It is the fifth consecutive week that the proportion of staff given a first dose has been around 75 per cent, going back to 71.5 per cent by February 21.
This compares to 93.7 per cent of eligible older adult care home residents receiving a first dose of vaccine by March 21.
Residents and staff are classed as eligible for the vaccine if they have not had Covid-19 in the previous 28 days.
The latest figures come just days after the Government confirmed it is considering the possibility of making vaccination a legal requirement for healthcare staff.
The Telegraph reported details of a leaked paper submitted to the ‘Covid O’ sub-committee of Cabinet, which said the Prime Minister and the Health Secretary had agreed to the proposal.
But Matt Hancock has insisted ‘no final decision’ has yet been taken.
Mr Hancock had previously told LBC that ‘many’ care homes had asked for this to happen, adding: ‘There’s a legal change that’s required and, as you can see, I’m open to that, but no final decision has been taken.’
In total, more than 100,000 over-50s in those 16 boroughs alone are still yet to have a jab, with the Government’s May deadline fast approaching.
Meanwhile, the data also showed just 76 per cent of care home workers have taken up the offer of the vaccine. Just 64.5 per cent of carers in London have been jabbed.
Uptake among the group — who work with the most vulnerable people in society — is lowest in Barnet in north London (45 per cent), Barnsley in south Yorkshire (55.8 per cent) and Bath and North East Somerset (57.6 per cent).
A spokesperson for the Adam Smith Institute thinktank said: ‘Every person who misses their jab, or their opportunity for a jab as imports are restricted, represents a possibility for an infection.
‘Every person in the vulnerable groups unvaccinated represents a risk to their life personally and possibly unnecessary risk to the lives of others through uncontrolled transmission.
‘The claim is often made that you need to make many multiples of people vaccinated at the lower age ranges to save the life of one vaccinated in the highest risk group is true in strict probability of risk to life of the individuals involved, we’re now at a point approaching antibody build up in a percentage near herd immunity across the whole population via vaccines and those that sadly caught the virus already.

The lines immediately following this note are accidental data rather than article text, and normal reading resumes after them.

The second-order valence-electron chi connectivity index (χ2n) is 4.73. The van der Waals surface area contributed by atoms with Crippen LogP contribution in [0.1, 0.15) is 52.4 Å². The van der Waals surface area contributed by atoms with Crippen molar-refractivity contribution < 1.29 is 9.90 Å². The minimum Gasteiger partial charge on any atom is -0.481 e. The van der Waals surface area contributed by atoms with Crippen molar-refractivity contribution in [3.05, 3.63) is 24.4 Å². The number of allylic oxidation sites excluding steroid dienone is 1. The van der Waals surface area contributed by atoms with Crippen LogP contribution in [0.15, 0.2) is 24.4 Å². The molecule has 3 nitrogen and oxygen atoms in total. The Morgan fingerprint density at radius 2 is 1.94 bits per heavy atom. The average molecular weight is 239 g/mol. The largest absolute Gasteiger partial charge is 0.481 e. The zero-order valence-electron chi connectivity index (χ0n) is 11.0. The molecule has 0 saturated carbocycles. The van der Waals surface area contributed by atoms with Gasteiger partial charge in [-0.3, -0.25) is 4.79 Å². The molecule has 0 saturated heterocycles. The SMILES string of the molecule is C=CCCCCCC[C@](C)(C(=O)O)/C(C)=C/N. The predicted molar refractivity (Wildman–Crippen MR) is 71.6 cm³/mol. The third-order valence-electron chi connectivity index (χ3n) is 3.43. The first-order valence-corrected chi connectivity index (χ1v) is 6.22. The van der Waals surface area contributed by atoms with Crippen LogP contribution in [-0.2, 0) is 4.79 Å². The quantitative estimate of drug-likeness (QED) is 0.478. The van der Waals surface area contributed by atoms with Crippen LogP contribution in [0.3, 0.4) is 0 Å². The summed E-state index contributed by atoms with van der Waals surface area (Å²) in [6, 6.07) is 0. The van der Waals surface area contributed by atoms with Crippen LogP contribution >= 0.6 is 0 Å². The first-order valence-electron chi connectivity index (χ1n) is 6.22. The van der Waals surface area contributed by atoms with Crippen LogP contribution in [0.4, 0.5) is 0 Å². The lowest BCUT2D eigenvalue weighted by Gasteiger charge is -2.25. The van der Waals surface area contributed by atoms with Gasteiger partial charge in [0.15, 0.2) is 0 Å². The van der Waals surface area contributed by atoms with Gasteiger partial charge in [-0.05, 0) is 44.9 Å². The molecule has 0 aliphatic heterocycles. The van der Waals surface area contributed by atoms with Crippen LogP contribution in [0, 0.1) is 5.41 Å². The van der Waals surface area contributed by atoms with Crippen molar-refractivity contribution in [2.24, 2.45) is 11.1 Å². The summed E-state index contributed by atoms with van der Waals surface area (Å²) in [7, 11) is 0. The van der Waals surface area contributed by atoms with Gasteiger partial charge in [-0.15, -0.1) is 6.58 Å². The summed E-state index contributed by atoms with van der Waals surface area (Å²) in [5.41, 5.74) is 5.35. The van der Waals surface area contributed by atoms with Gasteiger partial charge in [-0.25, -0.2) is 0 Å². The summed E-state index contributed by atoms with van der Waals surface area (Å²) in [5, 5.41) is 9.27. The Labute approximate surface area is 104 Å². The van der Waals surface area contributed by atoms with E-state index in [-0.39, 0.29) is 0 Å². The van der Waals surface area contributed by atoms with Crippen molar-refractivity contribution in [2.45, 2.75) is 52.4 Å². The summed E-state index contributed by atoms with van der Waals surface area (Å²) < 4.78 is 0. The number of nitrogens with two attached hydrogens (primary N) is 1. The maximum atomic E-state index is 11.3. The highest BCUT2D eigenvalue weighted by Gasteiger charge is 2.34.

‘Any and all extra doses in arms now will help to slow and stop the spread of the vaccine and force it into retreat even as we unlock.’
It comes as mass coronavirus vaccination sites across the UK have announced they will close temporarily next month due to looming supply issues.
If the rest of the country follows centres in Devon, Cornwall and Kent’s suit, it could see all 150 mass vaccination sites shut because of shortage in supply.
The focus of the rollout will turn to ensuring there are sufficient vaccine stocks to dish out crucial second doses, with staff at mass hubs around the country expected to be redeployed.
Local vaccination centres have also been told to close unfilled bookings from March 31, with the supply constraint expected to last throughout April. The NHS has called on over-50s to book their first vaccine appointment while they still can before Monday, or risk facing delays.
GPs will continue contacting eligible patients on their lists, but some vaccination sites including Westpoint, near Exeter, have revealed they will shut between April 1 and 11. All of Kent’s five mass vaccination centres, for example, are set to close ‘for a number of weeks’ from next month.
The pause in Britain’s vaccine drive will mean that fewer Britons are vaccinated when No10 starts to reopen the economy on April 12 – but ministers have insisted the timetable will not be affected despite predictions of an ‘exit wave’ of Covid cases as society opens up.
EU’s new jab threat: Desperate Von Der Leyen threatens to block AstraZeneca vaccine exports to UK until firm ‘catches-up’ on deliveries to EU as Macron says he supports blockade – despite rebellion by numerous member states who refused to back outright ban
European Union chief Ursula von der Leyen has desperately threatened to block AstraZeneca vaccine exports to Britain until the firm ‘catches-up’ on its deliveries to the Continent.
EU leaders stopped short of voting for an explicit export ban amid bitter squabbling over their dose allocations at a crunch virtual summit hosted by Brussels on Thursday evening.
But despite alarm at the legal implications from countries including Belgium, the Netherlands, Ireland, Sweden and Denmark, it was clear that the threat of embargoes would not be taken off the table.
Von der Leyen maintained the tough stance, telling a news conference that AstraZeneca ‘has to honour the contract it has with the European member states, before it can engage again in exporting vaccines.’
‘We could have been much faster if all pharmaceutical companies had fulfilled their contracts,’ she added. ‘AstraZenaca has committed to a lower number of doses than was contracted.’
It comes despite an apparent effort to ease tensions on Wednesday night when the EU agreed to put out a joint statement with the UK ‘to create a win-win situation and expand vaccine supply for all our citizens.’
US vaccine-maker Pfizer, which ships jabs from Europe to Britain, echoed Boris Johnson’s sentiments today as it warned the bloc that export controls risked creating a ‘lose-lose’ situation for everyone.
But Emmanuel Macron, who has admitted that Europe’s vaccine roll-out ‘lacked ambition,’ struck a defiant tone this evening as he called the blockade threat ‘the end of naivety.’
‘I support export control mechanisms put in place by the European Commission. I support the fact that we must block all exports for as long as some drug companies don’t respect their commitments with Europeans,’ the French president said after the meeting.
France, along with Germany, has backed tough measures to resolve the crisis which has seen Brussels blame Britain, blockade Australia and beg the United States for doses of the AstraZeneca jab – which earlier this year leaders like Macron claimed was ‘ineffective.’